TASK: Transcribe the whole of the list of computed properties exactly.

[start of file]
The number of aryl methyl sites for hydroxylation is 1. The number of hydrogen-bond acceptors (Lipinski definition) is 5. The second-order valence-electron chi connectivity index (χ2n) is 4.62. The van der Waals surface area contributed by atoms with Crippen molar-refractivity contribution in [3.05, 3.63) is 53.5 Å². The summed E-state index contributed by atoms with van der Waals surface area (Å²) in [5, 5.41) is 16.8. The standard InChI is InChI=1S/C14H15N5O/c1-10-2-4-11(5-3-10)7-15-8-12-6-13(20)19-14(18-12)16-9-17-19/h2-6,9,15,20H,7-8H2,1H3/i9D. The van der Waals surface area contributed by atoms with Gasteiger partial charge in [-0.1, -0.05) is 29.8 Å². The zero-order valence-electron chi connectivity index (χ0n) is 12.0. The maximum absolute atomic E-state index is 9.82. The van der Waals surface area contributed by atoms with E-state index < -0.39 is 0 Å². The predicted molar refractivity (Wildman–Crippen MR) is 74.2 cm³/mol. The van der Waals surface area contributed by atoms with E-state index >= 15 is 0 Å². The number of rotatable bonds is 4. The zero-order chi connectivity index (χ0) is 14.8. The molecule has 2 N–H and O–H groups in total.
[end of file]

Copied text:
The number of aryl methyl sites for hydroxylation is 1. The number of hydrogen-bond acceptors (Lipinski definition) is 5. The second-order valence-electron chi connectivity index (χ2n) is 4.62. The van der Waals surface area contributed by atoms with Crippen molar-refractivity contribution in [3.05, 3.63) is 53.5 Å². The summed E-state index contributed by atoms with van der Waals surface area (Å²) in [5, 5.41) is 16.8. The standard InChI is InChI=1S/C14H15N5O/c1-10-2-4-11(5-3-10)7-15-8-12-6-13(20)19-14(18-12)16-9-17-19/h2-6,9,15,20H,7-8H2,1H3/i9D. The van der Waals surface area contributed by atoms with Gasteiger partial charge in [-0.1, -0.05) is 29.8 Å². The zero-order valence-electron chi connectivity index (χ0n) is 12.0. The maximum absolute atomic E-state index is 9.82. The van der Waals surface area contributed by atoms with E-state index < -0.39 is 0 Å². The predicted molar refractivity (Wildman–Crippen MR) is 74.2 cm³/mol. The van der Waals surface area contributed by atoms with E-state index >= 15 is 0 Å². The number of rotatable bonds is 4. The zero-order chi connectivity index (χ0) is 14.8. The molecule has 2 N–H and O–H groups in total.